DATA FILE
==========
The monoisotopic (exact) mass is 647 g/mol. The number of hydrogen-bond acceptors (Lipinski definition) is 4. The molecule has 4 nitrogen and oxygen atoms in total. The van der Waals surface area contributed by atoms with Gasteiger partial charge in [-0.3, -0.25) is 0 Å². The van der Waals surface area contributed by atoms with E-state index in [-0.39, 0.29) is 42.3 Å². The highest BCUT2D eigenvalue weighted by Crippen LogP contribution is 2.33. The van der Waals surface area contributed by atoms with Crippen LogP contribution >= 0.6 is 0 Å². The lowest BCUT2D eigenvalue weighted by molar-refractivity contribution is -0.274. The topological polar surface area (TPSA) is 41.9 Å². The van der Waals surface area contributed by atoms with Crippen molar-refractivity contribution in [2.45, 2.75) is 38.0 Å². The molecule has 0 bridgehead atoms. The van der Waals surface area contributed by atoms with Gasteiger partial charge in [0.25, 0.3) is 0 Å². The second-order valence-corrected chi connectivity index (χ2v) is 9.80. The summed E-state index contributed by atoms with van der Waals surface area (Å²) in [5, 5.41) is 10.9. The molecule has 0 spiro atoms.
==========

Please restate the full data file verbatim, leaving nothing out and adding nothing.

The monoisotopic (exact) mass is 647 g/mol. The number of hydrogen-bond acceptors (Lipinski definition) is 4. The molecule has 4 nitrogen and oxygen atoms in total. The van der Waals surface area contributed by atoms with Gasteiger partial charge in [-0.3, -0.25) is 0 Å². The van der Waals surface area contributed by atoms with E-state index in [-0.39, 0.29) is 42.3 Å². The highest BCUT2D eigenvalue weighted by Crippen LogP contribution is 2.33. The van der Waals surface area contributed by atoms with Crippen LogP contribution >= 0.6 is 0 Å². The lowest BCUT2D eigenvalue weighted by molar-refractivity contribution is -0.274. The topological polar surface area (TPSA) is 41.9 Å². The van der Waals surface area contributed by atoms with Crippen molar-refractivity contribution in [2.45, 2.75) is 38.0 Å². The molecule has 0 bridgehead atoms. The van der Waals surface area contributed by atoms with Gasteiger partial charge in [0.25, 0.3) is 0 Å². The second-order valence-corrected chi connectivity index (χ2v) is 9.80. The summed E-state index contributed by atoms with van der Waals surface area (Å²) in [5, 5.41) is 10.9. The molecule has 0 spiro atoms.